What do you gals think of promiscuous females?

Anonymous said...

You need a better picture for your example: your choice of pictures is just bad. No, I can't imagine anyone--male or female--wearing armor like that.

But I also can't imagine a Great Cat who lets her tail drag on the ground.


That said, I agree with you that it's a bit odd that female characters are so constrained by the tradition "Romance Fiction" tropes in science fiction and fantasy (with the notable exception of "dark" fantasy.)

-mac

Dave Freer said...

Thank you Francis. I read Rowena's piece, (and Satima's comment) and thought to myself hang on... haven't I just written a female lead character, who is neither cute, nor domineering, or manipulative in any sense that has anything to do with her sex. She is not beating men at their own game, she behaves in keeping with medieval tech level society woman (which is not a typical fantasy feature), and rises far above those limits (without trying to pretend they wouldn't exist). She does not wear fur or chainmail bikinis. She is undoubtably the heroic character of the story. She is (I hope) also definately not a boy-dressed-as-a-girl (the inverse of something you see too often with writers who do not have much experience of say boys, writing boys who behave like girls, and vice versa of course.) I suspect there are other heroic female lead characters out there who do not out-swordfight the men, or behave according to the expected mores of the late 20th century... but, as with Dragon's Ring, and LMB and Heinlein (what company I put myself in;-), I very much doubt anyone is even going to notice. They'll make a song and dance about something they don't like - but they'll be dipped in shit if they'll encourage authors to write or publishers to buy books that don't make those mistakes :-(. Rather like the whole racefail viciousness - more fun kicking someon who they feel did something they feel they don't like, than encouraging any of the many struggling authors that have tried very hard to be racially honest and inclusive.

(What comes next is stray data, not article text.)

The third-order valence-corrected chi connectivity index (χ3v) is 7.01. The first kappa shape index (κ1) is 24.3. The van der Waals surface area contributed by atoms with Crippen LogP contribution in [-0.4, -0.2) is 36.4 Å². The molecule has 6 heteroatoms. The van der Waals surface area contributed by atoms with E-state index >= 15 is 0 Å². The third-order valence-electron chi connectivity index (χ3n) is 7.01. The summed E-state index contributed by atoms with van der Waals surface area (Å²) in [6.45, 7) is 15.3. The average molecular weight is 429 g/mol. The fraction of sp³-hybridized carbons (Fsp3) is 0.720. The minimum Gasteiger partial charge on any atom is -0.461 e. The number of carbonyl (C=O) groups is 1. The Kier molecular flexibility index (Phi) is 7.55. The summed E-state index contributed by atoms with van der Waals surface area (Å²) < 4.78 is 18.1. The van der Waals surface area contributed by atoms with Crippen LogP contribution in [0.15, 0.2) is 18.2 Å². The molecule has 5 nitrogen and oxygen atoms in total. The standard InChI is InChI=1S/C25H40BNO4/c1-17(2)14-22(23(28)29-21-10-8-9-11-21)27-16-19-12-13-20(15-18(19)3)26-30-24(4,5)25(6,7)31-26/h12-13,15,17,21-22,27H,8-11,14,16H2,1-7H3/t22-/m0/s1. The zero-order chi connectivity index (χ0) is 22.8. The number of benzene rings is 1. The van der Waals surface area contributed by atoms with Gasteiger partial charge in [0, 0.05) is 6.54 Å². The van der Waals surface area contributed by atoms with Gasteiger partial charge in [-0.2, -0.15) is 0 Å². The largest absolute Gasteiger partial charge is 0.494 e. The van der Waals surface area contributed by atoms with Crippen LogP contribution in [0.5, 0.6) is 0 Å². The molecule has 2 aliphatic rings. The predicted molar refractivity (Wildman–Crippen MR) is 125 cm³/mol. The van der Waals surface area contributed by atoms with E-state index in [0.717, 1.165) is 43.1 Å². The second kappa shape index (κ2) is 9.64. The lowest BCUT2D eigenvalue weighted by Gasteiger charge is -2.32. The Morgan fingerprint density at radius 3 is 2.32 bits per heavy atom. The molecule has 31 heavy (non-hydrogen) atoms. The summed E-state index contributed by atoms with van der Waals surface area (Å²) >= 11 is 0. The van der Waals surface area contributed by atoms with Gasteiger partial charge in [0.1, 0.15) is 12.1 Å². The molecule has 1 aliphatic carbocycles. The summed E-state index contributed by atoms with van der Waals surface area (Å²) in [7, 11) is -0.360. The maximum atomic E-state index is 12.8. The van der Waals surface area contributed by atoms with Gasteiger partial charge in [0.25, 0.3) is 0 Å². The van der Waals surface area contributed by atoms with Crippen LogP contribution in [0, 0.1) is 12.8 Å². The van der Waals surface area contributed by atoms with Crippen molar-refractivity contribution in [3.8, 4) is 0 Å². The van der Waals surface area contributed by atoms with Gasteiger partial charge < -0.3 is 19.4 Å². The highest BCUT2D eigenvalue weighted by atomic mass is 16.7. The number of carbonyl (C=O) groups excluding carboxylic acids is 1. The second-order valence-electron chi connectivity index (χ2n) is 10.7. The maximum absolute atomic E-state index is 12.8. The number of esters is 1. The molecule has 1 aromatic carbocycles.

Anonymous said...

I'm not sure it's the gender limitations that control female characters' acceptable sex lives, so much as it is our ideas about "Happily Ever After."

We all want true love, both giving and receiving, and that is tough to have with sharing. We all "know" that the party girl is going to have to stop sleeping around before Mr. Hunk will admit to his love (as opposed to lust).

Perhaps if we set out a different life's goal, clearly, from the very start, we could change the readers' expectations of what constituted a "Happily Ever After" and the female characters could be promiscuous and still achieve that. I guess the question is, can we do it well enough that the reader will be satisfied, warm and cozy at the end of the book.

MataPam

tanaudel said...

Re Satima's comment on strong female characters who are "only strong because they beat men at their own games", I just read Robin Miller's autobiography "Flying Nurse" and was struck (and amused) that she refused to dress like a man just because she hadn't gained admission to a men's club... and would do aircraft maintenance in a dress. Her personality and character was endearing - unabashedly a woman, occasionally very 'feminine', but bold, daring, adventurous and generally remarkable, and not at all what I usually see in works of fiction.

Francis Turner said...

PS a much expander version of my Compare/contrast comment regarding Dragon's Ring and TSK is up at my blog - http://www.di2.nu/200909/22.htm

Mikazuki said...

Jessica Amanda Salmonson had tackled this question and came up with the anthologies Amazons and Amazons II. They are excellent testimonies to the potential of strong female characters, displaying a kaleidoscopic collection of feminine heroism. I found the stories captivating, and the writers pioneers of their genre.